All of us are breathing a sigh of relief now, as Wednesday's ceasefire appears to be holding, ending a dreadful week of violence. I've heard from our staff in the Beer Sheva office. They tell me that life there is slowly returning to the pre-war routine.
The war exposed deep inequalities within Israeli society and a shocking level of anti-democratic vitriol. There is an urgent need, today, to respond: to ensure that all Israelis are able to get back to a normal life and to protect against a rising tide of extremism. This is about equality and about democracy. This is about the kind of place that Israel is.
Many of us heard NIF CEO Daniel Sokatch speak during his visit to Australia in June. You can read here a report Daniel sent us this week from Israel about some of the work being done by Shatil and NIF, its partners and grantees during the current fighting.
We have learned since of further NIF supported activity, including grants to the Conservative youth movement, Noa’m, to the Reform movement schools and youth, to community organisations in Ofakim and the Bedouin town of Rahat, and to Bina (at Merchavim Chevra Lechinuch Vetarbut) activists and volunteers, to fund activities for children in shelters, respite visits from the south to places like Haifa, Tel Aviv and Modi’in, clean up of property damaged by missile strikes, and packages for children in the south, for families unable to work their fields, and for soldiers and reservists near the Gaza strip.
Israel has an indisputable right, indeed obligation, to protect all its citizens, of every religion and ethnicity, against attack. But this fresh outbreak of extensive violence, only four years after Operation Cast Lead, reemphasises that political solutions, not merely military means, are needed to secure Israel’s long term peace and security.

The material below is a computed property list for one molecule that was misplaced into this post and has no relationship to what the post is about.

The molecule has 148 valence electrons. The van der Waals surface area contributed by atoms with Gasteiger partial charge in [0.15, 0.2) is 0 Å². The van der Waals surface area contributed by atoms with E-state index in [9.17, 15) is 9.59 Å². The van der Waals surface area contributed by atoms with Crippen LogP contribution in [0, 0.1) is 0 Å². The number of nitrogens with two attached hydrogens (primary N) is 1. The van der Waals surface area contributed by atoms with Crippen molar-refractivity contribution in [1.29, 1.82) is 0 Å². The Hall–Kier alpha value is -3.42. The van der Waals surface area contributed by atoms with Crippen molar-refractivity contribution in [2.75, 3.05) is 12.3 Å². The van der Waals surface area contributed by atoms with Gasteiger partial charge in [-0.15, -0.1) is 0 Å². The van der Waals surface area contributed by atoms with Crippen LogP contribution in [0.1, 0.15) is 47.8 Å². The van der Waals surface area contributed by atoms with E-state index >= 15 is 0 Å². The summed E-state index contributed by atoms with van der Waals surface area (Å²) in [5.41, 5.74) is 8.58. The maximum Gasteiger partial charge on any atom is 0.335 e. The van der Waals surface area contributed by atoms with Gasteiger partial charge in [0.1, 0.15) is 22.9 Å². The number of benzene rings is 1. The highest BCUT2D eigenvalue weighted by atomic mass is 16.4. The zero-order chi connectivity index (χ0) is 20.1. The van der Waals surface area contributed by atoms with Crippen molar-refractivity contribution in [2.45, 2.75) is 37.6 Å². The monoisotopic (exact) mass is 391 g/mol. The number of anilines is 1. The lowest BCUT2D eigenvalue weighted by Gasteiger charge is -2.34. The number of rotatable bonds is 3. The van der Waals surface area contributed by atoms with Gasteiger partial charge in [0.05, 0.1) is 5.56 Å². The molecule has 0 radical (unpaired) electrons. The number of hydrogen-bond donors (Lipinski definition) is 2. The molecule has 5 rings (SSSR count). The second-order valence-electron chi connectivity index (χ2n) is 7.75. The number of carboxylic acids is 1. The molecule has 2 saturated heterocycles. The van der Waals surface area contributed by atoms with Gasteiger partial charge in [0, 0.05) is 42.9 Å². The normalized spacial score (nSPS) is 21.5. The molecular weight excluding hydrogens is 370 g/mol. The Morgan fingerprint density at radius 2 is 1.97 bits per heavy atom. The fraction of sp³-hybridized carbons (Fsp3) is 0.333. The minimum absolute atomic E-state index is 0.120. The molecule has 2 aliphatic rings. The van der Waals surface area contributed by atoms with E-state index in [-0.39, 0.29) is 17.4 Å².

We are concerned about the millions of Israelis and Palestinians living in fear in the conflict zone and the growing number of civilian casualties. In the densely populated region of Gaza and southern/coastal Israel, civilian casualties are both tragic and inevitable, and additional reason to hope that a sustainable ceasefire may be achieved soon.
As the leading supporter of Israel’s human rights community, NIF is proud that the IDF, in the aftermath of Operation Cast Lead, used reports from Israeli human rights organisations to change its operational procedures better to protect civilian lives and property, and we hope that those changes and observance by the IDF of its own code of conduct will now save lives.
The right to think critically and independently is often a casualty of war, even in a democracy. After Operation Cast Lead, Israel’s human rights community were threatened and vilified and it is happening again from the usual quarters. As in conflict anywhere, it is the responsibility of human rights groups to monitor and report, and it is their right and everyone’s to offer opinions regarding the conduct of the conflict. While NIF does not necessarily agree with the positions of every one of the many organisations it supports, it staunchly defends their right to do their jobs, to dissent from the majority if that is indicated by their own analyses, and to point out any controversial issues of concern.